There is a new religious leader in Northern Ireland’s capital, a city long divided by a Protestant-Catholic rift.
But he’s not Christian.
Avraham Citron, a 26-year-old Chabad-Lubavitch rabbi from Los Angeles, is the only Jewish clergyman in all of Northern Ireland, also called Ulster. In the last few months, he has become Ulster’s unofficial chief rabbi.
“It’s a heavy-sounding title,” Citron says, “but, yes, I guess I’m the only one.”
In a community that every year sees dwindling membership at the city’s sole synagogue, Citron is the first full-time rabbi in town in a long time.
Before Citron’s promotion — he worked in Belfast for six months on a part-time basis before his appointment — the community’s spiritual needs were met by a lay leader. But Jewish community enthusiasm and numbers were waning.
An estimated 80 percent of the Jewish community here is elderly.
Citron’s appointment was a “shot in the arm for the community,” says Cyril Rosenberg, a local businessman who leads tours of Belfast’s synagogue for local church and school groups. “We hope he can get the young people involved and deliver the Yiddishkeit goods.”
Nobody, especially Belfast’s rabbi, has any illusions that this once-large British Jewish community can ever compete with the one on the mainland, in England. But many hope that this community, which has dwindled to 600 people from a peak of 16,000 in the 1960s, can revitalize itself.
Chabad rabbis do revitalization and outreach work in far-flung Jewish communities all over the world.
“Is there a future for Belfast’s Jews? I certainly think there can be,” Citron says enthusiastically. “I think people are definitely open to having a thriving, well-organized community. Even those people we never see in shul seem quite receptive to coming to the rabbi’s house for dinner.”
Getting Ulster’s Jews into the synagogue is something the rabbi says he will have to work on: The average turnout for Saturday services is 30.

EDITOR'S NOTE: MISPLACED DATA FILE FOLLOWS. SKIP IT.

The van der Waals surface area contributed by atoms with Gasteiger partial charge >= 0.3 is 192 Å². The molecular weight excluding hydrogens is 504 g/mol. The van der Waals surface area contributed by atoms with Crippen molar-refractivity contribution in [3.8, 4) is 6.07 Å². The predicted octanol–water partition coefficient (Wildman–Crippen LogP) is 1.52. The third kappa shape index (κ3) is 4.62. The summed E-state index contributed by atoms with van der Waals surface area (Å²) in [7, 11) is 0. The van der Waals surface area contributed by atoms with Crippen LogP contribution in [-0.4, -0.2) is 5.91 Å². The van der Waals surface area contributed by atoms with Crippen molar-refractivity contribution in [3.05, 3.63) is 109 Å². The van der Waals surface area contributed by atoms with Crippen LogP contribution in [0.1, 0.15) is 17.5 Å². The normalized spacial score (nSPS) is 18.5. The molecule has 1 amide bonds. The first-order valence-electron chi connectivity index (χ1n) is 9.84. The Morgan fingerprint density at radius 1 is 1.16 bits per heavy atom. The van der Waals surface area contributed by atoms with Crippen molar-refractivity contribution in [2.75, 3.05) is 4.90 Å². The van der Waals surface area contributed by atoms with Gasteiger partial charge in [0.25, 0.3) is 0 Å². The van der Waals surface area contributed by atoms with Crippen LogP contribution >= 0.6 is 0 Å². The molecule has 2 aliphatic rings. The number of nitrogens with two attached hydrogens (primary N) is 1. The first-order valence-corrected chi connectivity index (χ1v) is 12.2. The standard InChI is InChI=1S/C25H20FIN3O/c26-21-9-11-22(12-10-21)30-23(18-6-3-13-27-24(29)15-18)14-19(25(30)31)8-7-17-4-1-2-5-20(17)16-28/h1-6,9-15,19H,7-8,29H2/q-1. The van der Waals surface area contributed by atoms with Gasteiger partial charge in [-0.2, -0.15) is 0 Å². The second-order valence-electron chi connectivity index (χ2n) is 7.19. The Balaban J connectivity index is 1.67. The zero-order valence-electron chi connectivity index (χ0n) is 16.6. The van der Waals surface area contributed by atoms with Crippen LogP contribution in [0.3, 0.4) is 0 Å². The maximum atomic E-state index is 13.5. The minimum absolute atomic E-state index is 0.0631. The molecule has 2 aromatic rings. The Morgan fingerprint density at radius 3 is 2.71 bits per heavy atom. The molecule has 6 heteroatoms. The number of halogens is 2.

But there are signs that some younger Jews are taking an interest in Judaism. So far, 10 children are enrolled in the synagogue’s Sunday religious school, and Citron is planning to add another class, brining the student total to 15.
“It’s a small but important step forward,” Citron says. He and his wife Devorah have two young children.
There also is a concerted effort under way to reach out to local Jews who have married out of the faith — particularly women, whose children are considered Jews according to Jewish law.
The synagogue’s chief caretaker, Adrian Levy, describes the city’s lone synagogue as an “umbrella community,” though it is under the banner of the United Synagogue, an Orthodox group.
“Our services are modern Orthodox, but we’re definitely inclusive in our outlook,” Levy says.
Outside the community, synagogue authorities are concerned with keeping the Jews out of sectarian strife in this religiously divided and sometimes violent city.
Churches and congregants sometimes are targeted by religious extremists, but on the whole the Jewish community has been successful at staying out of the “troubles,” as the violence here is called.
Since the beginning of the year, anti-Semitic incidents in mainland Britain have risen by 75 percent over the previous year. But the upsurge seems to have bypassed Belfast.
There is a view here that Ulster’s own internecine conflict has deflected any potential aggression away from the Jewish community. Other ethnic and religious groups also largely have been left alone.
Belfast’s only Chasidic Jew says he feels safe.
“I’ve never had any troubles walking around,” Citron says. “Of course, people who see me often stop and stare, but I’m sure this is mere curiosity rather than anti-Semitism. After all, nobody looks like the rabbi.”
Aside from his outreach work to Jews, Belfast’s chief rabbi has picked up on the fact that in this Christian society, it makes sense to have friends in the church. Citron has become a member of Northern Ireland’s Council of Christians and Jews, and he is a communal representative in a body of municipal leaders.
Citron says he deliberately chose to take his first rabbinical post in a country with few Jews.
“I’ve always been interested in focusing on small communities,” he said. “I wanted to go somewhere where I could get to know everybody and really make my time count.”
The Archive of the Jewish Telegraphic Agency includes articles published from 1923 to 2008. Archive stories reflect the journalistic standards and practices of the time they were published.